Learning Motor Skills: From Algorithms to Robot Experiments.
Technische Universität, Darmstadt
[Ph.D. Thesis], (2012)
Available under Creative Commons Attribution Non-commercial No Derivatives, 2.5.
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|Item Type:||Ph.D. Thesis|
|Title:||Learning Motor Skills: From Algorithms to Robot Experiments|
Ever since the word "robot" was introduced to the English language by Karel Capek's play "Rossum's Universal Robots" in 1921, robots have been expected to become part of our daily lives. In recent years, robots such as autonomous vacuum cleaners, lawn mowers, and window cleaners, as well as a huge number of toys have been made commercially available. However, a lot of additional research is required to turn robots into versatile household helpers and companions. One of the many challenges is that robots are still very specialized and cannot easily adapt to changing environments and requirements. Since the 1960s, scientists attempt to provide robots with more autonomy, adaptability, and intelligence. Research in this field is still very active but has shifted focus from reasoning based methods towards statistical machine learning. Both navigation (i.e., moving in unknown or changing environments) and motor control (i.e., coordinating movements to perform skilled actions) are important sub-tasks.
In this thesis, we will discuss approaches that allow robots to learn motor skills. We mainly consider tasks that need to take into account the dynamic behavior of the robot and its environment, where a kinematic movement plan is not sufficient. The presented tasks correspond to sports and games but the presented techniques will also be applicable to more mundane household tasks. Motor skills can often be represented by motor primitives. Such motor primitives encode elemental motions which can be generalized, sequenced, and combined to achieve more complex tasks. For example, a forehand and a backhand could be seen as two different motor primitives of playing table tennis. We show how motor primitives can be employed to learn motor skills on three different levels. First, we discuss how a single motor skill, represented by a motor primitive, can be learned using reinforcement learning. Second, we show how such learned motor primitives can be generalized to new situations. Finally, we present first steps towards using motor primitives in a hierarchical setting and how several motor primitives can be combined to achieve more complex tasks.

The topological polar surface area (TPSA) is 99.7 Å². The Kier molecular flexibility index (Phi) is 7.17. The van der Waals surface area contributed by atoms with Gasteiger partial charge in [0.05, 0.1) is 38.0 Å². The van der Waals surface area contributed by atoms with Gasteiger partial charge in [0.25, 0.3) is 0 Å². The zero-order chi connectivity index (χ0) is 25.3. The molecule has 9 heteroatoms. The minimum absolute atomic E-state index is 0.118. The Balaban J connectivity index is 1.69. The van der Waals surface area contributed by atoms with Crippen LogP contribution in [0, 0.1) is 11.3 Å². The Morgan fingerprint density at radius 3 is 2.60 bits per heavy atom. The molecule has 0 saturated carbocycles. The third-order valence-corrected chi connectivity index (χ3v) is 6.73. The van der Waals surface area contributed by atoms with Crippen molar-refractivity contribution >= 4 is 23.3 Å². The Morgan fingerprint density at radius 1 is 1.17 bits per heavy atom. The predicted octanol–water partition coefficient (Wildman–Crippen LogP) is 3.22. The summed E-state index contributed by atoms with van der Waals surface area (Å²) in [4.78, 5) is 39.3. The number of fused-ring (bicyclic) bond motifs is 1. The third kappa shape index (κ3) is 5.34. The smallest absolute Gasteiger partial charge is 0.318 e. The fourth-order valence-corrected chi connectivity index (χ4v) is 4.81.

To date, there have been a number of successful applications of learning motor primitives employing imitation learning. However, many interesting motor learning problems are high-dimensional reinforcement learning problems which are often beyond the reach of current reinforcement learning methods. We review research on reinforcement learning applied to robotics and point out key challenges and important strategies to render reinforcement learning tractable. Based on these insights, we introduce novel learning approaches both for single and generalized motor skills.
For learning single motor skills, we study parametrized policy search methods and introduce a framework of reward-weighted imitation that allows us to derive both policy gradient methods and expectation-maximization (EM) inspired algorithms. We introduce a novel EM-inspired algorithm for policy learning that is particularly well-suited for motor primitives. We show that the proposed method out-performs several well-known parametrized policy search methods on an empirical benchmark both in simulation and on a real robot. We apply it in the context of motor learning and show that it can learn a complex ball-in-a-cup task on a real Barrett WAM.
In order to avoid re-learning the complete movement, such single motor skills need to be generalized to new situations. In this thesis, we propose a method that learns to generalize parametrized motor plans, obtained by imitation or reinforcement learning, by adapting a small set of global parameters. We employ reinforcement learning to learn the required parameters to deal with the current situation. Therefore, we introduce an appropriate kernel-based reinforcement learning algorithm. To show its feasibility, we evaluate this algorithm on a toy example and compare it to several previous approaches. Subsequently, we apply the approach to two robot tasks, i.e., the generalization of throwing movements in darts and of hitting movements in table tennis on several different real robots, i.e., a Barrett WAM, the JST-ICORP/SARCOS CBi and a Kuka KR 6.
We present first steps towards learning motor skills jointly with a higher level strategy and evaluate the approach with a target throwing task on a BioRob. Finally, we explore how several motor primitives, representing sub-tasks, can be combined and prioritized to achieve a more complex task. This learning framework is validated with a ball-bouncing task on a Barrett WAM.
This thesis contributes to the state of the art in reinforcement learning applied to robotics both in terms of novel algorithms and applications. We have introduced the Policy learning by Weighting Exploration with the Returns algorithm for learning single motor skills and the Cost-regularized Kernel Regression to generalize motor skills to new situations. The applications explore highly dynamic tasks and exhibit a very efficient learning process. All proposed approaches have been extensively validated with benchmarks tasks, in simulation, and on real robots.
|Place of Publication:||Darmstadt|
|Classification DDC:||000 Allgemeines, Informatik, Informationswissenschaft > 004 Informatik|
|Divisions:||20 Fachbereich Informatik > Intelligente Autonome Systeme|
|Date Deposited:||08 Jun 2012 08:54|
|Last Modified:||07 Dec 2012 12:05|
|Referees:||Jan, Prof. Dr. Peters and Stefan, Prof. Dr. Schaal|
|Refereed:||25 April 2012|